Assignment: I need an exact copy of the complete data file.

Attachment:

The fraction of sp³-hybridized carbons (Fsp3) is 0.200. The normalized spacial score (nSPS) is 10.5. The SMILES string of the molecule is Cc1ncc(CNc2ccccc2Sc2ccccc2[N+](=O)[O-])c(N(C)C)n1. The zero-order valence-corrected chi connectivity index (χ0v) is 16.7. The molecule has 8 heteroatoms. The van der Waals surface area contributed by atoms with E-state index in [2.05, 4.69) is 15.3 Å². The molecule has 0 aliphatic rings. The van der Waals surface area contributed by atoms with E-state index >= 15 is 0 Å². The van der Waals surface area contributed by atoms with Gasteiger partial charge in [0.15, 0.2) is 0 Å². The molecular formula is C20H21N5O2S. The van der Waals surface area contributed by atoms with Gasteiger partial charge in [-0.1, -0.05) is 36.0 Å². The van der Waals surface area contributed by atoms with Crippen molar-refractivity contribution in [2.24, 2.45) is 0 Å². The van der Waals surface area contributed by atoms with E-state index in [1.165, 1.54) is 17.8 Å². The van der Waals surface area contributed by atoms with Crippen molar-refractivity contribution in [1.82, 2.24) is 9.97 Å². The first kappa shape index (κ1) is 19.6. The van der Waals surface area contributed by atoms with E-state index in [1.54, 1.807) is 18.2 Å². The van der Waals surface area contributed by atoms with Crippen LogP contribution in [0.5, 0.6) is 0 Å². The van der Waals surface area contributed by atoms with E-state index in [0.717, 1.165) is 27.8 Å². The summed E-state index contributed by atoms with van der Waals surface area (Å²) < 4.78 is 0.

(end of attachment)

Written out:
The fraction of sp³-hybridized carbons (Fsp3) is 0.200. The normalized spacial score (nSPS) is 10.5. The SMILES string of the molecule is Cc1ncc(CNc2ccccc2Sc2ccccc2[N+](=O)[O-])c(N(C)C)n1. The zero-order valence-corrected chi connectivity index (χ0v) is 16.7. The molecule has 8 heteroatoms. The van der Waals surface area contributed by atoms with E-state index in [2.05, 4.69) is 15.3 Å². The molecule has 0 aliphatic rings. The van der Waals surface area contributed by atoms with E-state index >= 15 is 0 Å². The van der Waals surface area contributed by atoms with Gasteiger partial charge in [0.15, 0.2) is 0 Å². The molecular formula is C20H21N5O2S. The van der Waals surface area contributed by atoms with Gasteiger partial charge in [-0.1, -0.05) is 36.0 Å². The van der Waals surface area contributed by atoms with Crippen molar-refractivity contribution in [2.24, 2.45) is 0 Å². The van der Waals surface area contributed by atoms with E-state index in [1.165, 1.54) is 17.8 Å². The van der Waals surface area contributed by atoms with Crippen molar-refractivity contribution in [1.82, 2.24) is 9.97 Å². The first kappa shape index (κ1) is 19.6. The van der Waals surface area contributed by atoms with E-state index in [1.54, 1.807) is 18.2 Å². The van der Waals surface area contributed by atoms with Crippen LogP contribution in [0.5, 0.6) is 0 Å². The van der Waals surface area contributed by atoms with E-state index in [0.717, 1.165) is 27.8 Å². The summed E-state index contributed by atoms with van der Waals surface area (Å²) < 4.78 is 0.